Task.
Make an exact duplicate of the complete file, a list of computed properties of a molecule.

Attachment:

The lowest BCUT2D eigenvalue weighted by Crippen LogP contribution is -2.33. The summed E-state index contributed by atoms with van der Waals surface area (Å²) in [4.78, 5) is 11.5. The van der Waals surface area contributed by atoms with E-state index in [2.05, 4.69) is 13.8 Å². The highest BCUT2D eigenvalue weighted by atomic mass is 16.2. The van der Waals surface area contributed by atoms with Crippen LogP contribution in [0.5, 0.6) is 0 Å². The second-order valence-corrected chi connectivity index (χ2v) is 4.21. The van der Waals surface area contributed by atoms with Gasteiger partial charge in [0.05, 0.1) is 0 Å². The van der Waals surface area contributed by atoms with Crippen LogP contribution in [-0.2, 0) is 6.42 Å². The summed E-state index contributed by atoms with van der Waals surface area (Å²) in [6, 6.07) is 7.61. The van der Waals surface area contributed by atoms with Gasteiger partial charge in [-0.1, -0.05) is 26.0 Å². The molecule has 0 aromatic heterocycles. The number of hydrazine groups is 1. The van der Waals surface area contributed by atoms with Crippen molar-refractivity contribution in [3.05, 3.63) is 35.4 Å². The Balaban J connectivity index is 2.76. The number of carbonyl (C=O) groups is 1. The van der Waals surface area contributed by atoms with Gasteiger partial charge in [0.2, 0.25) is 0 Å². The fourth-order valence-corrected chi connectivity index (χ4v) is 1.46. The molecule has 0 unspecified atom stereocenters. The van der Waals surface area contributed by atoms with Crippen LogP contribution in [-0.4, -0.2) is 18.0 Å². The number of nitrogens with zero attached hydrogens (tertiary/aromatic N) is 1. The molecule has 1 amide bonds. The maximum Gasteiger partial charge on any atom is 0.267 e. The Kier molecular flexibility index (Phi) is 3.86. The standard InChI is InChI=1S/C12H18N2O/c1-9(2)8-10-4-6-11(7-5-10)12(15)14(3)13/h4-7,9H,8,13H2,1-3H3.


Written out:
The lowest BCUT2D eigenvalue weighted by Crippen LogP contribution is -2.33. The summed E-state index contributed by atoms with van der Waals surface area (Å²) in [4.78, 5) is 11.5. The van der Waals surface area contributed by atoms with E-state index in [2.05, 4.69) is 13.8 Å². The highest BCUT2D eigenvalue weighted by atomic mass is 16.2. The van der Waals surface area contributed by atoms with Crippen LogP contribution in [0.5, 0.6) is 0 Å². The second-order valence-corrected chi connectivity index (χ2v) is 4.21. The van der Waals surface area contributed by atoms with Gasteiger partial charge in [0.05, 0.1) is 0 Å². The van der Waals surface area contributed by atoms with Crippen LogP contribution in [-0.2, 0) is 6.42 Å². The summed E-state index contributed by atoms with van der Waals surface area (Å²) in [6, 6.07) is 7.61. The van der Waals surface area contributed by atoms with Gasteiger partial charge in [-0.1, -0.05) is 26.0 Å². The molecule has 0 aromatic heterocycles. The number of hydrazine groups is 1. The van der Waals surface area contributed by atoms with Crippen molar-refractivity contribution in [3.05, 3.63) is 35.4 Å². The Balaban J connectivity index is 2.76. The number of carbonyl (C=O) groups is 1. The van der Waals surface area contributed by atoms with Gasteiger partial charge in [0.2, 0.25) is 0 Å². The fourth-order valence-corrected chi connectivity index (χ4v) is 1.46. The molecule has 0 unspecified atom stereocenters. The van der Waals surface area contributed by atoms with Crippen LogP contribution in [-0.4, -0.2) is 18.0 Å². The number of nitrogens with zero attached hydrogens (tertiary/aromatic N) is 1. The molecule has 1 amide bonds. The maximum Gasteiger partial charge on any atom is 0.267 e. The Kier molecular flexibility index (Phi) is 3.86. The standard InChI is InChI=1S/C12H18N2O/c1-9(2)8-10-4-6-11(7-5-10)12(15)14(3)13/h4-7,9H,8,13H2,1-3H3.